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Ray Bogan

Political Correspondent

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Politics

South Korea to pay victims of Japan’s forced labor

Mar 06, 2023

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Ray Bogan

Political Correspondent

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South Korea announced it will provide compensation to victims who were forced to work while the country was under Japanese rule. It’s an attempt to heal an old wound that goes back more than 100 years.  

Japan ruled the Korean Peninsula from 1910 to 1945. Throughout that time, hundreds of thousands of Koreans were forced to work for Japanese companies. During World War II, thousands of Korean women were held as sex slaves for the Japanese military. 

According to the announcement, victims will be compensated by a state-run foundation in South Korea that is funded by civilian donations and the private sector. Japanese companies have no obligation to make any payments, they just have the option to donate. 

“If we compare it to a glass of water, I think that the glass is more than half full with water. We expect that the glass will be further filled moving forward based on Japan’s sincere response,” South Korean Foreign Minister Park Jin said. 

Lawyers and representatives for the victims, many of whom have passed away or are in their 90s, are not happy. They want the money to come from Japanese companies and an apology to come from the Japanese government. 

“(Japan’s reaction) is like a ceremony Tokyo has done for South Korea’s domestic politics to hide (Seoul’s) diplomatic failures. The local civilian funds have nothing to do with the forced labor issue. This situation is as if South Korean government is pleading the Japanese government to do something because it can’t get anything from Tokyo.” Lim Jae-sung, a lawyer representing forced labor victims, said.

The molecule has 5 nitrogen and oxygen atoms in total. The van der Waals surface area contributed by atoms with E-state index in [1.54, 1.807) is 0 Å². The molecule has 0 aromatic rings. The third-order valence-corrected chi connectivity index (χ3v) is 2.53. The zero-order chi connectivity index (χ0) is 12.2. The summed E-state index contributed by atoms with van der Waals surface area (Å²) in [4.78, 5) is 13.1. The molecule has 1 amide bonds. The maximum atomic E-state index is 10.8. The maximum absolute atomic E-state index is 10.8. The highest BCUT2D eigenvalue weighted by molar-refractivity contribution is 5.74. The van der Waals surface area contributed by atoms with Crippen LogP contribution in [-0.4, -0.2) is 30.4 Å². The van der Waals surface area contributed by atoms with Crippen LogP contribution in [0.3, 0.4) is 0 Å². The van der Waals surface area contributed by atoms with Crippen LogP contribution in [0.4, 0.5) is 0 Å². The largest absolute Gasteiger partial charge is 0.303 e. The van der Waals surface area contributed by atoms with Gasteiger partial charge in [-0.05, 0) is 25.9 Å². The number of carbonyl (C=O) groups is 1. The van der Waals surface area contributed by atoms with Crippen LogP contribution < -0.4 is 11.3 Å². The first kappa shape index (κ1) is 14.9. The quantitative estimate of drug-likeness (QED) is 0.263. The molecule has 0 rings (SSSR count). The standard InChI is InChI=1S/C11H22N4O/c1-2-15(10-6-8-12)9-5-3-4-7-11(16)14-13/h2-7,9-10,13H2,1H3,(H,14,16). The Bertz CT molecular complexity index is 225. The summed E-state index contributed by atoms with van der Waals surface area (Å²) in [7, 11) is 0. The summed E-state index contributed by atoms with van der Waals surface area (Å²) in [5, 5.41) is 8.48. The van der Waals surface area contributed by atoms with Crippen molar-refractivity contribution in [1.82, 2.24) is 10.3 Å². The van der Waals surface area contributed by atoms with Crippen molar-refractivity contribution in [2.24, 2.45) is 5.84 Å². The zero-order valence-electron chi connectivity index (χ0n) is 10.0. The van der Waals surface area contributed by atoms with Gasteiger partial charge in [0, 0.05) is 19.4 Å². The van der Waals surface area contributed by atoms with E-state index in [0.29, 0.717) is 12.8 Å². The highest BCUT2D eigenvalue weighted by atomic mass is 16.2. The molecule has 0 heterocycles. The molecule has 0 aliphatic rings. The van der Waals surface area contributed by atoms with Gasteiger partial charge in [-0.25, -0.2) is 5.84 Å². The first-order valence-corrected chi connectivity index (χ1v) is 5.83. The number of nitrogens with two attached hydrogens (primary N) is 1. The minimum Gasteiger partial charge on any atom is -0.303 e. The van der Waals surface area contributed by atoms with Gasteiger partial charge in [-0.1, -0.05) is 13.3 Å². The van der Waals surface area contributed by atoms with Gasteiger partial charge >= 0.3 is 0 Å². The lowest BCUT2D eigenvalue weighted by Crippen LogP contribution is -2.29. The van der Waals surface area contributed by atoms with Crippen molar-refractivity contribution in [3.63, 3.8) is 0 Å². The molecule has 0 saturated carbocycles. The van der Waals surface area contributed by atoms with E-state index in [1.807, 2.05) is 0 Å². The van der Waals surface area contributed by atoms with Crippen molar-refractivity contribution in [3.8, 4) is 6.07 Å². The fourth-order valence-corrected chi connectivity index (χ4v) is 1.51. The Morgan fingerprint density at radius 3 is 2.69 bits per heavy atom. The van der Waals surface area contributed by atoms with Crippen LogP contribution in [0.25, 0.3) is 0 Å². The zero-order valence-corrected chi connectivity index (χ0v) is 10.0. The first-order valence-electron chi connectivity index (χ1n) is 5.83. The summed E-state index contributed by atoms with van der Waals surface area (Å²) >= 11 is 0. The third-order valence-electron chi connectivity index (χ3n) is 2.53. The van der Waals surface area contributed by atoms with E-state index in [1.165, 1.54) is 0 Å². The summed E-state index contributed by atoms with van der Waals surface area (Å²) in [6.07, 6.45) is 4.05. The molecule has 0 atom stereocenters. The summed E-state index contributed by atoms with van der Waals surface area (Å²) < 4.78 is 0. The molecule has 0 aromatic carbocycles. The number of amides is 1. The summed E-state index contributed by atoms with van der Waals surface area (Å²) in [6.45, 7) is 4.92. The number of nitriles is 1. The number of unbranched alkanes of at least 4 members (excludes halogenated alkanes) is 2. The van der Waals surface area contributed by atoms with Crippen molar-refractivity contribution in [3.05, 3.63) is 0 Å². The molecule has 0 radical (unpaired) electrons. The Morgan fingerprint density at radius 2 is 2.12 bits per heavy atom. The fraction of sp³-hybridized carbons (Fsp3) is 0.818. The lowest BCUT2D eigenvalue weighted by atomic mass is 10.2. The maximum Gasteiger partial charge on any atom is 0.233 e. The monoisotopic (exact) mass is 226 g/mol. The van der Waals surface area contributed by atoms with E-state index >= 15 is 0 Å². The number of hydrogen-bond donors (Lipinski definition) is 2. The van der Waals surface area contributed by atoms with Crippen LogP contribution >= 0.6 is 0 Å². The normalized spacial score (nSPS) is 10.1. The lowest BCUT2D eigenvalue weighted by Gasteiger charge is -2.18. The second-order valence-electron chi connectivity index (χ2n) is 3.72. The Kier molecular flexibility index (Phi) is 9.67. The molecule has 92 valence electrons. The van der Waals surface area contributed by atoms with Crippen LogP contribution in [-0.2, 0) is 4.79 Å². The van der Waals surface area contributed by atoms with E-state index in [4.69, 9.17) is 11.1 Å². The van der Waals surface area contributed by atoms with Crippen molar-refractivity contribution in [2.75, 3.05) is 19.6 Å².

The United States is excited about this announcement because it strengthens ties between two key allies and helps all three countries stand together against China and a nuclear-capable North Korea

“President Yoon and Prime Minister Kishida are taking a critical step to forge a future for the Korean and Japanese people that is safer, more secure, and more prosperous,” President Biden said in a statement. 

Secretary of State Antony Blinken echoed the sentiment in his own statement that said, “The trilateral relationship between the United States, the ROK, and Japan is central to our shared vision of a free and open Indo-Pacific region.” 

In 1965, Japan provided South Korea with hundreds of millions of dollars in economic aid and loans under the Seoul-Tokyo treaty. Japan contends all reparations were settled under that agreement.  

The Associated Press contributed to this report.

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South Korea announced it will provide compensation to victims who were forced to work while the country was under Japanese rule. It’s an attempt to heal an old wound that goes back more than 100 years.  

Japan ruled the Korean Peninsula from 1910 to 1945. During that time, hundreds of thousands of Koreans were forced to work for Japanese companies. And during WWII, thousands of Korean women were held as sex slaves for the Japanese military. 

According to the announcement, victims will be compensated by a state-run foundation in South Korea that is funded by civilian donations and the private sector. Japanese companies have no obligation to make any payments, they just have the option to donate. Lawyers and representatives for the victims, many of whom have passed away or are in their 90’s, are not happy. They want the money to come from Japanese companies, and an apology to come from the Japanese government. 

“(Japan’s reaction) is like a ceremony Tokyo has done for South Korea’s domestic politics to hide (Seoul’s) diplomatic failures. This situation is as if South Korean Korean government is pleading the Japanese government to do something because it can’t get anything from Tokyo.”

The United States is excited about this announcement because it strengthens ties between two key allies and helps all three countries stand together against China and a nuclear capable North Korea. 

President Biden said it is a quote: “critical step to forge a future for the Korean and Japanese people that is safer, more secure, and more prosperous.”

Secretary of State Antony Blinken said quote: “The trilateral relationship between the United States, the ROK, and Japan is central to our shared vision of a free and open Indo-Pacific region…” 

Straight from DC, I’m Ray Bogan.